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Friday, October 29, 2010

Daily caffeine 'protects brain'

The drink has already been linked to a lower risk of Alzheimer's Disease, and a study by a US team for the Journal of Neuroinflammation may explain why.
Caffeine is the most widely consumed drug in the world, most commonly from the beverages coffee, tea and soda. An estimated 80% of the world's population consumes a caffeine-containing substance daily. A typical 8-ounce (240-ml) cup of instant coffee contains about 100 mg of caffeine -- about twice as much as a cup of tea or a 12-ounce (360-ml) can/bottle of soda. A 30-gram chocolate bar might contain as much caffeine as half a cup of tea. Pure caffeine can be obtained in powders, caplets or tablets in products like NoDoz®.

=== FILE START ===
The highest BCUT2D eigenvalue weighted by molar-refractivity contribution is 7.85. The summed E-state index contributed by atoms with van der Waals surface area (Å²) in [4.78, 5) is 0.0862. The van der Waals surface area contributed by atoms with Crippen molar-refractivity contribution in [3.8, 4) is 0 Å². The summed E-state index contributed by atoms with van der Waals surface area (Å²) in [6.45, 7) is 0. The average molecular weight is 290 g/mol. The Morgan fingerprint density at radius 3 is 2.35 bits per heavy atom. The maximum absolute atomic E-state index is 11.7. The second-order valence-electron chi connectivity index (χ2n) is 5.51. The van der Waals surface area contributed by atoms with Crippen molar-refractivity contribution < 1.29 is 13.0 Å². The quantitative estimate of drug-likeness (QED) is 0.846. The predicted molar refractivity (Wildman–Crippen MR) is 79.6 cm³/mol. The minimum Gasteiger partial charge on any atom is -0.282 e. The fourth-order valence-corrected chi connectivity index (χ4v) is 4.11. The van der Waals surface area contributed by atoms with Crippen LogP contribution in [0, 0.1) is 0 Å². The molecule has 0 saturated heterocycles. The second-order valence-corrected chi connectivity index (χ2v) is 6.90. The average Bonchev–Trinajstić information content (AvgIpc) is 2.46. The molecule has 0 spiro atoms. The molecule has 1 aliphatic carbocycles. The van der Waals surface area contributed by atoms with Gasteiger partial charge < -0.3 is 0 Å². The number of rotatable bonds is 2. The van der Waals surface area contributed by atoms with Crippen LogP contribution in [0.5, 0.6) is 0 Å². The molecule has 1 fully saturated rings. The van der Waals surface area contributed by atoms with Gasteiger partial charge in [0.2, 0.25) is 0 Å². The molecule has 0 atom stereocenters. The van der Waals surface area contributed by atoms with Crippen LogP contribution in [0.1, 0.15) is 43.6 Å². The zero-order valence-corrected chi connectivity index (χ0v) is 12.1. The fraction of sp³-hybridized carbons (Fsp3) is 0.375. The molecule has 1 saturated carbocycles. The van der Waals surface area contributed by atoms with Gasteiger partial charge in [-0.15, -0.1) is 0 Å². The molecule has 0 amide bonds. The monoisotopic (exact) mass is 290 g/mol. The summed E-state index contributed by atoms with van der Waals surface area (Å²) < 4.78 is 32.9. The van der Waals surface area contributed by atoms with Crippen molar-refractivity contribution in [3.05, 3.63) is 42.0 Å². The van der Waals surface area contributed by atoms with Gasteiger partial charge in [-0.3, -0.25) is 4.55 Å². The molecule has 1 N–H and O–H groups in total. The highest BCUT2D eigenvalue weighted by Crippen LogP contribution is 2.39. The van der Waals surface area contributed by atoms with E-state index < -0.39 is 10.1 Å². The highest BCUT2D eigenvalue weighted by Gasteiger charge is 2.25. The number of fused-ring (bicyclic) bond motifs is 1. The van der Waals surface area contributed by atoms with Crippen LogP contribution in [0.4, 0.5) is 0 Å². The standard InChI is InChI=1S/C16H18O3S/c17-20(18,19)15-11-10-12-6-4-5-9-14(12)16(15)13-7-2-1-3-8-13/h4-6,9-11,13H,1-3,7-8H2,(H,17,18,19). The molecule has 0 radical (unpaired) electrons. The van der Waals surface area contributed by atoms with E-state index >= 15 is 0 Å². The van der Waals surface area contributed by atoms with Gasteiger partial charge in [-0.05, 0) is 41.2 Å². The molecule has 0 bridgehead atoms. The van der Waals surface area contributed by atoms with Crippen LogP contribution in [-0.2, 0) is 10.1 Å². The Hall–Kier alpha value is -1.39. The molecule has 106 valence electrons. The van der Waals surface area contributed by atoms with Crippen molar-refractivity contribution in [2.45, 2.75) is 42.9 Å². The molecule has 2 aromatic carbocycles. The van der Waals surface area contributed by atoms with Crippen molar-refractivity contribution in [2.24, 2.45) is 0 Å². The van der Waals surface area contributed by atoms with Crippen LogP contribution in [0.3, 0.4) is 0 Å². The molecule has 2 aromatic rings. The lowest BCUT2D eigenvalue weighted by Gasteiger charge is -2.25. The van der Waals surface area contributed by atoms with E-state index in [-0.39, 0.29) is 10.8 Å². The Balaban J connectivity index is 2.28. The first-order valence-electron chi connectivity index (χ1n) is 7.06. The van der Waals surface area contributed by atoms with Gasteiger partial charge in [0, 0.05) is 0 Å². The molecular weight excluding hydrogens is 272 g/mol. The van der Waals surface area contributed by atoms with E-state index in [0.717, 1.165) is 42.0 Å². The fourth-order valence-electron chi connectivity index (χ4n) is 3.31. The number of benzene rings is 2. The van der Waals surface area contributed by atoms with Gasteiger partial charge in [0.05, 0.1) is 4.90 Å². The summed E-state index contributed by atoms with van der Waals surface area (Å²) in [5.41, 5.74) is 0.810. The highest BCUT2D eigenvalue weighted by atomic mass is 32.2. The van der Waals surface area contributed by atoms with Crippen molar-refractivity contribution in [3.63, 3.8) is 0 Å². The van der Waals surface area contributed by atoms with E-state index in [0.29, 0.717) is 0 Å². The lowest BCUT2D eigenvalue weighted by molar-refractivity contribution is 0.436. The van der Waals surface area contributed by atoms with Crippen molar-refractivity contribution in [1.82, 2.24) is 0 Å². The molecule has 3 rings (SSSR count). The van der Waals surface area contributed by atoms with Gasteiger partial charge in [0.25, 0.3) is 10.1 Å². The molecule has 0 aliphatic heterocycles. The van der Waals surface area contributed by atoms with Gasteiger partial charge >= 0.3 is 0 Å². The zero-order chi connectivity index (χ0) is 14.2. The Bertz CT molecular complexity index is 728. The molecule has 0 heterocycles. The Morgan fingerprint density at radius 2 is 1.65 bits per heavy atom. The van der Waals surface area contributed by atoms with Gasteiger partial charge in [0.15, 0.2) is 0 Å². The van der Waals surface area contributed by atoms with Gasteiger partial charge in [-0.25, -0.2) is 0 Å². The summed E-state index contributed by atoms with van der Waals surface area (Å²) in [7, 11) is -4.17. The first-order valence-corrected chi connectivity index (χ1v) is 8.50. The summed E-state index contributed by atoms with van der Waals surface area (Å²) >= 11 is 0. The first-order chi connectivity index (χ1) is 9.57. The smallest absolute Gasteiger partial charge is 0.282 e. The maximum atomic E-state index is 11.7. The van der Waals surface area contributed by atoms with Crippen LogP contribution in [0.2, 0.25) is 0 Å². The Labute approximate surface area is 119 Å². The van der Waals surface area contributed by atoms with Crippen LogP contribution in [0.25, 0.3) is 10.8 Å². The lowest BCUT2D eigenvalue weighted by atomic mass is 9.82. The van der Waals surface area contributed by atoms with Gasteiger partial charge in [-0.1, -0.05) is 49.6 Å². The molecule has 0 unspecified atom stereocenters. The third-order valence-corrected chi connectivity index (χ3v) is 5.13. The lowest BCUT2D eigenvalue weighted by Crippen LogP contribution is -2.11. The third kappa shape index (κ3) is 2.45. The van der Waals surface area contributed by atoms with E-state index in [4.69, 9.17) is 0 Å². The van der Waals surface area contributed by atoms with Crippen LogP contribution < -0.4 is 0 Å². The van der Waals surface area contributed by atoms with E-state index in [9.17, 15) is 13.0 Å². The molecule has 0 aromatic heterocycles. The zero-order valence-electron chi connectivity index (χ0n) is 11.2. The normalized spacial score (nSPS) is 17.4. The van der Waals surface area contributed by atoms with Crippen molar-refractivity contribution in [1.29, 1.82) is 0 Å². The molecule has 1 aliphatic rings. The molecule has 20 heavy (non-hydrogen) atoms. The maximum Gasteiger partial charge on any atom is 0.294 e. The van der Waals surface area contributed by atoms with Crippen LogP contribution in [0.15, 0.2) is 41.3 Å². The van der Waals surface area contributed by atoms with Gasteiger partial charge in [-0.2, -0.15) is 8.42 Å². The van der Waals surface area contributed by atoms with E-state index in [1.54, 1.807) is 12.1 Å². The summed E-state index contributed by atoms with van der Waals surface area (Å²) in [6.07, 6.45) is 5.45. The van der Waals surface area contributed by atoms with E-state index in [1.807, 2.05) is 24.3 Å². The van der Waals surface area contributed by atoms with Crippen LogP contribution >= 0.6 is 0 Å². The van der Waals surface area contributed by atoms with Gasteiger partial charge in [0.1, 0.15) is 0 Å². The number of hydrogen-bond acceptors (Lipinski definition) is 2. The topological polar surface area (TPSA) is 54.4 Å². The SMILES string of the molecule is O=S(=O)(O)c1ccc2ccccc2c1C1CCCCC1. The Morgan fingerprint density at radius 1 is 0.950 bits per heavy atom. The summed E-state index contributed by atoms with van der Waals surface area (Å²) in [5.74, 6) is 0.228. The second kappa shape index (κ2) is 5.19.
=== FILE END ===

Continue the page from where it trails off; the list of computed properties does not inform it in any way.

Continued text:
The English word caffeine comes from the French (Spanish & Portugese) word for coffee: café. Caffeine has been identified in over a hundred species of plant, but the most highly cultivated sources are the seeds (beans) of the berries from the coffee tree (Coffea arabica or Coffea canephora, variety robusta), the leaves & leaf-buds of the tea bush (Thea sinensis, also known as Camellia sinensis), the nut of the kola tree (Cola acuminata) and the seeds (beans) of the fruit from the cacao (cocoa) tree (Theobroma cacao). Why caffeine is found in so many plants is a matter of speculation, but a popular theory is that caffeine functions as a natural pesticide insofar as caffeine is lethally toxic for the larvae of mealworms, mosquitos and tobacco hornworms, among others.

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